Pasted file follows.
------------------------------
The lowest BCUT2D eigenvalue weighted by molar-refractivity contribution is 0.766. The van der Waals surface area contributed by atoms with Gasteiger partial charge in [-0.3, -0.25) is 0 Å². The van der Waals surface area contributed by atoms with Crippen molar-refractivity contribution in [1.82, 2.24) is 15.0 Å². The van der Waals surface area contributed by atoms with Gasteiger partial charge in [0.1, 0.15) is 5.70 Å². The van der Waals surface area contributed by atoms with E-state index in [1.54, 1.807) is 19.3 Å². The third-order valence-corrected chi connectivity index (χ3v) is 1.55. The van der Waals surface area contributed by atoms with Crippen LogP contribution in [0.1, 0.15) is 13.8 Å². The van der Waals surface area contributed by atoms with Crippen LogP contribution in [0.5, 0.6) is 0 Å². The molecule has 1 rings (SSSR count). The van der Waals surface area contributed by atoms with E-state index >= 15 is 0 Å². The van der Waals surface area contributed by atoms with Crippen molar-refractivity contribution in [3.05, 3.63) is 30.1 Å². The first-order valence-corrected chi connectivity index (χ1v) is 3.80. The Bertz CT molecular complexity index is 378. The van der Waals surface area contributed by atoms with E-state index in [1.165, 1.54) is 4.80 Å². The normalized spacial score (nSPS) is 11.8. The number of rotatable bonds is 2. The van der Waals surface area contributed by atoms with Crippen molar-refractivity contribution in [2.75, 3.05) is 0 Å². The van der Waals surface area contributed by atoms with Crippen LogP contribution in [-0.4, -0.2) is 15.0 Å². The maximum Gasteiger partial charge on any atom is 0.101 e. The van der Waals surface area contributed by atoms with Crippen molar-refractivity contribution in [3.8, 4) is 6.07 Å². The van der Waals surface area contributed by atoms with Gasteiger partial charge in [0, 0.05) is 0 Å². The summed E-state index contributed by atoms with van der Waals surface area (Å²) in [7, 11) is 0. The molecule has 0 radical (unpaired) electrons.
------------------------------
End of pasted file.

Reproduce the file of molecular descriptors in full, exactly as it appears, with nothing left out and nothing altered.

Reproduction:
The lowest BCUT2D eigenvalue weighted by molar-refractivity contribution is 0.766. The van der Waals surface area contributed by atoms with Gasteiger partial charge in [-0.3, -0.25) is 0 Å². The van der Waals surface area contributed by atoms with Crippen molar-refractivity contribution in [1.82, 2.24) is 15.0 Å². The van der Waals surface area contributed by atoms with Gasteiger partial charge in [0.1, 0.15) is 5.70 Å². The van der Waals surface area contributed by atoms with E-state index in [1.54, 1.807) is 19.3 Å². The third-order valence-corrected chi connectivity index (χ3v) is 1.55. The van der Waals surface area contributed by atoms with Crippen LogP contribution in [0.1, 0.15) is 13.8 Å². The van der Waals surface area contributed by atoms with Crippen LogP contribution in [0.5, 0.6) is 0 Å². The molecule has 1 rings (SSSR count). The van der Waals surface area contributed by atoms with E-state index >= 15 is 0 Å². The van der Waals surface area contributed by atoms with Crippen molar-refractivity contribution in [3.05, 3.63) is 30.1 Å². The first-order valence-corrected chi connectivity index (χ1v) is 3.80. The Bertz CT molecular complexity index is 378. The van der Waals surface area contributed by atoms with E-state index in [1.165, 1.54) is 4.80 Å². The normalized spacial score (nSPS) is 11.8. The number of rotatable bonds is 2. The van der Waals surface area contributed by atoms with Crippen molar-refractivity contribution in [2.75, 3.05) is 0 Å². The van der Waals surface area contributed by atoms with Crippen LogP contribution in [-0.4, -0.2) is 15.0 Å². The maximum Gasteiger partial charge on any atom is 0.101 e. The van der Waals surface area contributed by atoms with Crippen molar-refractivity contribution in [3.8, 4) is 6.07 Å². The van der Waals surface area contributed by atoms with Gasteiger partial charge in [0, 0.05) is 0 Å². The summed E-state index contributed by atoms with van der Waals surface area (Å²) in [7, 11) is 0. The molecule has 0 radical (unpaired) electrons.